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Sunday, May 31, 2009

Easy Summer Pie

Strawberry-peach pie is an easy, quick, tasty, and almost low-cal way to use abundant summer fruit.

This time of year you might find yourself with too many strawberries, either because you've got a prolific garden or because you bought the super-jumbo 64-ounce package at the food warehouse.

As summer moves along, the supermarkets will be brimming with specials on all kinds of fruit.

Here's a dessert  that's quick, easy, and refreshing, but not too sweet and not too caloric. 

(If you're good at making pie crusts, more power to you. Go for it. We've never mastered the art, and today's supermarkets have frozen crusts that are much closer to homemade, so that's what we tend to use.)

We learned this from our friend Cynthia, who has a peach tree that provides more than enough fruit for her family, her freezer, and her friends.

Fruit Pie

One pie crust
4 cups of raw fruit, cut into large, 1-inch-by-1-inch pieces

1. Preheat the oven, and a baking sheet, to 350 degrees.

2. Thaw the frozen crust for 15 minutes or take out the homemade one and pierce the bottom and sides many times with a fork. Bake the empty crust on the baking sheet for about 15 minutes. Let cool. (By preheating the baking sheet and leaving the crust on it to cool, you'll get a slightly crisper crust.)

3. Meanwhile, put the cut-up fruit in a saucepan and bring to a boil. You want to end up with about 4 cups of filling, so mix enough peaches and strawberries, or strawberries and rhubarb, or anything you like, to give you that amount. The heat will draw liquid out of the fruit, so before it boils, taste it for sweetness. Add sugar, but be stingy. For the strawberry-peach pie in the photo, we used about a third of a cup of sugar. If you're using rhubarb or another tart fruit, you'll need a little more sugar. If your fruit is ripe and sweet, you'll probably only need a quarter cup.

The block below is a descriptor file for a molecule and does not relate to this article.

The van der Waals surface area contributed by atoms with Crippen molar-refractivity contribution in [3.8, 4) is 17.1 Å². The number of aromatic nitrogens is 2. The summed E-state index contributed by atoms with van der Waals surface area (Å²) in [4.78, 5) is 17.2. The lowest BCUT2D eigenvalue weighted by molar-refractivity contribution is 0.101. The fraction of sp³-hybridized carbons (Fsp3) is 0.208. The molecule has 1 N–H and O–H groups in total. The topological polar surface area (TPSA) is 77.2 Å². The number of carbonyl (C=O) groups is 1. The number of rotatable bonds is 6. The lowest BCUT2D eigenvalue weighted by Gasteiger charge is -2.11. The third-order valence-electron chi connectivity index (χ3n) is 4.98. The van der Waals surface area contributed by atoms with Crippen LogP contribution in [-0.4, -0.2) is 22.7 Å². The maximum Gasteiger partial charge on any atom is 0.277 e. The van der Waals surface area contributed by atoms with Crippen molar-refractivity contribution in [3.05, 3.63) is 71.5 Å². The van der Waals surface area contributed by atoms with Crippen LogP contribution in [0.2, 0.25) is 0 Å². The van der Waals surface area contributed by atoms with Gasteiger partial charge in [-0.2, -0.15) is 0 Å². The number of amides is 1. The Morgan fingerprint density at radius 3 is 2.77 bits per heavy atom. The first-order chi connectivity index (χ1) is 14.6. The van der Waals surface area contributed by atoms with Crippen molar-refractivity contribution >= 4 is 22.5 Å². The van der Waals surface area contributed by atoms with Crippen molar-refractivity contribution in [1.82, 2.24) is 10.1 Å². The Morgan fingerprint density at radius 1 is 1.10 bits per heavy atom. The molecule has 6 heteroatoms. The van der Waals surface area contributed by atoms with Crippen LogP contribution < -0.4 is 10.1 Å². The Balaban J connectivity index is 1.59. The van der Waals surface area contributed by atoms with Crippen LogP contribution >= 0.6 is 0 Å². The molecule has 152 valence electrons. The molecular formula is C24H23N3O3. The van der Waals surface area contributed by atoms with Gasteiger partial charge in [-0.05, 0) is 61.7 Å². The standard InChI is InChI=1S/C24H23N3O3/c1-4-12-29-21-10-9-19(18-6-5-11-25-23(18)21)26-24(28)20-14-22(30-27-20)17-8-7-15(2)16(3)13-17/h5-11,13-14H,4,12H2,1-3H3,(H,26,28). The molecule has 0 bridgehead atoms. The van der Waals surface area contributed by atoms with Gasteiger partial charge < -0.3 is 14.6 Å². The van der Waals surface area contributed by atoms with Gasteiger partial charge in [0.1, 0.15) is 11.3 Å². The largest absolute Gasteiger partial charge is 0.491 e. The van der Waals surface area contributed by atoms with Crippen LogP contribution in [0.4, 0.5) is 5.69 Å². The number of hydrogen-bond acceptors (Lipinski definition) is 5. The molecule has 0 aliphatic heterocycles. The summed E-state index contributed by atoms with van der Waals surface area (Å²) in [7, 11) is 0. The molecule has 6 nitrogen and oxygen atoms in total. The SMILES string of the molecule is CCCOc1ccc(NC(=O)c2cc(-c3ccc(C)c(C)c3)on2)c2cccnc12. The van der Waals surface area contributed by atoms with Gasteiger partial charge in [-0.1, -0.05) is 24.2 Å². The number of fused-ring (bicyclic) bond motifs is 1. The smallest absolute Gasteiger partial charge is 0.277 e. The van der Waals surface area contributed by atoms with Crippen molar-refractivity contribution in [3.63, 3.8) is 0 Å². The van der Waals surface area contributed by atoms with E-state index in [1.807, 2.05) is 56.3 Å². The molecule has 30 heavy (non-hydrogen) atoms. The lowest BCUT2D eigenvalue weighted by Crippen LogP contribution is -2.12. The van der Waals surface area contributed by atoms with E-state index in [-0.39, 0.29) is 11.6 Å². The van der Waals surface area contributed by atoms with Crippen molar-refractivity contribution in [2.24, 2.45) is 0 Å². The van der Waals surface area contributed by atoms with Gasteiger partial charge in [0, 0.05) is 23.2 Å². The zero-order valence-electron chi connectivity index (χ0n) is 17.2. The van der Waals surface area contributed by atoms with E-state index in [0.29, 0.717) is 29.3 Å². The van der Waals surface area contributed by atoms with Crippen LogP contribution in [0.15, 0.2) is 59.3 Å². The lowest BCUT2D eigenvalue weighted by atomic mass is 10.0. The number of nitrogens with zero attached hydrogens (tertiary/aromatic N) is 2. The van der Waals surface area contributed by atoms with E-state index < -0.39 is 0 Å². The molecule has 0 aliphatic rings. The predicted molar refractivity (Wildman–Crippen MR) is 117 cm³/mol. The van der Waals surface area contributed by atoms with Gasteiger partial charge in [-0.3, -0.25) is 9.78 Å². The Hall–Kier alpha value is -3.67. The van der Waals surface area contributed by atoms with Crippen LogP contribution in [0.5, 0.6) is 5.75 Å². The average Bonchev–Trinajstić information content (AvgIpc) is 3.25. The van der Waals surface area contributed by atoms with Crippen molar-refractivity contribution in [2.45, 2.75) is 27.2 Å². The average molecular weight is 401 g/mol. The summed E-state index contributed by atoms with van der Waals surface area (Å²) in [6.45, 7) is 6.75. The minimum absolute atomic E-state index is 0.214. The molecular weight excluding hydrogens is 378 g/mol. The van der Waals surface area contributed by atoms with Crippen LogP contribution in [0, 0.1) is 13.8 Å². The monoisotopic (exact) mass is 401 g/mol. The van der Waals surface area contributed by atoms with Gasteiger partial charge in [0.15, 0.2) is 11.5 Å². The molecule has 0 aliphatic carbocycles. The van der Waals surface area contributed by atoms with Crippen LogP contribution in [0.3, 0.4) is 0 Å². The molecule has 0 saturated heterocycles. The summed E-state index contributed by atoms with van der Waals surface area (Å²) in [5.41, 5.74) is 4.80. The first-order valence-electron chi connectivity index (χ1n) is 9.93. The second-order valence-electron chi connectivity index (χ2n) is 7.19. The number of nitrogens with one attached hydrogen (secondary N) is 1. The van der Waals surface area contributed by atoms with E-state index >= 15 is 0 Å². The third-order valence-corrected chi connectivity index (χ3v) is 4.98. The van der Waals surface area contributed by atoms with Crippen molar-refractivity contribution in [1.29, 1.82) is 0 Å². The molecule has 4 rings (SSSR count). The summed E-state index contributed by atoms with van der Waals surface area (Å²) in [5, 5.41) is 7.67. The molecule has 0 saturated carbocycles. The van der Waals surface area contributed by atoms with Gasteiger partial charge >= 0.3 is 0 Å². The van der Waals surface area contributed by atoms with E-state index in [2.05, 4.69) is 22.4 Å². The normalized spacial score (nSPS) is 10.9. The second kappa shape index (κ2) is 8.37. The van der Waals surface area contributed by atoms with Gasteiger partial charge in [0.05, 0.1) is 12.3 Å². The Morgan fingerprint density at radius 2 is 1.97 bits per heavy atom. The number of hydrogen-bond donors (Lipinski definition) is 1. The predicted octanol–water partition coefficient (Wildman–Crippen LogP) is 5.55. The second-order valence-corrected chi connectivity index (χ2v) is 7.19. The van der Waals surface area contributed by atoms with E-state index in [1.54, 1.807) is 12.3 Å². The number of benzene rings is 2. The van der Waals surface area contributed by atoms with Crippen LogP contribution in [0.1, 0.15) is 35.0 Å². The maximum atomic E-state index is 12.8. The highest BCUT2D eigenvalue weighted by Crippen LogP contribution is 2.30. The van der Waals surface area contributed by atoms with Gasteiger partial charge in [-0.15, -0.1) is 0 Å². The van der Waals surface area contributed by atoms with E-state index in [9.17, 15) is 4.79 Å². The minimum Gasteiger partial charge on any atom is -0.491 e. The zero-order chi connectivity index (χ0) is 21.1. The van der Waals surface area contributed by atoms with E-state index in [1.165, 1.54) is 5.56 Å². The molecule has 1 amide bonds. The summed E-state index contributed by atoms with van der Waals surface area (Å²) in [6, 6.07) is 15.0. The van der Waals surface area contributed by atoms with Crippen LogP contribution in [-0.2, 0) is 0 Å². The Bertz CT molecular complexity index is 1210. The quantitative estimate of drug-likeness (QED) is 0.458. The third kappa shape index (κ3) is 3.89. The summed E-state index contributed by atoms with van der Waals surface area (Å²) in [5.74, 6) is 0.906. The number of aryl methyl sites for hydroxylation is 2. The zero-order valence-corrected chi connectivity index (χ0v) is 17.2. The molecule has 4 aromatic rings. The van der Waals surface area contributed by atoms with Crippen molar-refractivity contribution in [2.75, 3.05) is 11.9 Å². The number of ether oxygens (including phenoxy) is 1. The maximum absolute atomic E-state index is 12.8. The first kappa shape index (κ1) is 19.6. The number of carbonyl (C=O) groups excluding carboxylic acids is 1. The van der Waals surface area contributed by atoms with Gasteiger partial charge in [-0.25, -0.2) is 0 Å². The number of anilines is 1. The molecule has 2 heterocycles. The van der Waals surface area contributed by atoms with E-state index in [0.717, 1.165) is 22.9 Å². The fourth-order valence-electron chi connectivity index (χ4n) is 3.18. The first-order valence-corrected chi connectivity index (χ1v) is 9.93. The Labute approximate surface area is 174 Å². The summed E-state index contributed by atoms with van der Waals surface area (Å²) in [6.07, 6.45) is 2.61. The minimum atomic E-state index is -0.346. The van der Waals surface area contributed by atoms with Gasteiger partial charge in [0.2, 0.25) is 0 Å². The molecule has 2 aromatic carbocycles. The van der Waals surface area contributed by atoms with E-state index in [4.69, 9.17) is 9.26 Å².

4. As the fruit begins to boil, put in cornstarch. We usually end up putting in about 3 tablespoons, but we like our pies a little bit runny. You can add more cornstarch to thicken the pie, but the more cornstarch you use, the cloudier the pie looks. It won't affect the taste.

5. Let the fruit thicken a bit and make sure that all of the cornstarch is mixed in.
Remove from heat and let cool.

6. When both the fruit and the crust are cool, pour the fruit into the crust and put the pie in the refrigerator for a couple of hours.

Both whipped cream and ice cream are good with this. So is dessert wine.


  1. Oh my this looks amazing! Nothing sounds fresher for summer than a delicious strawberry pie!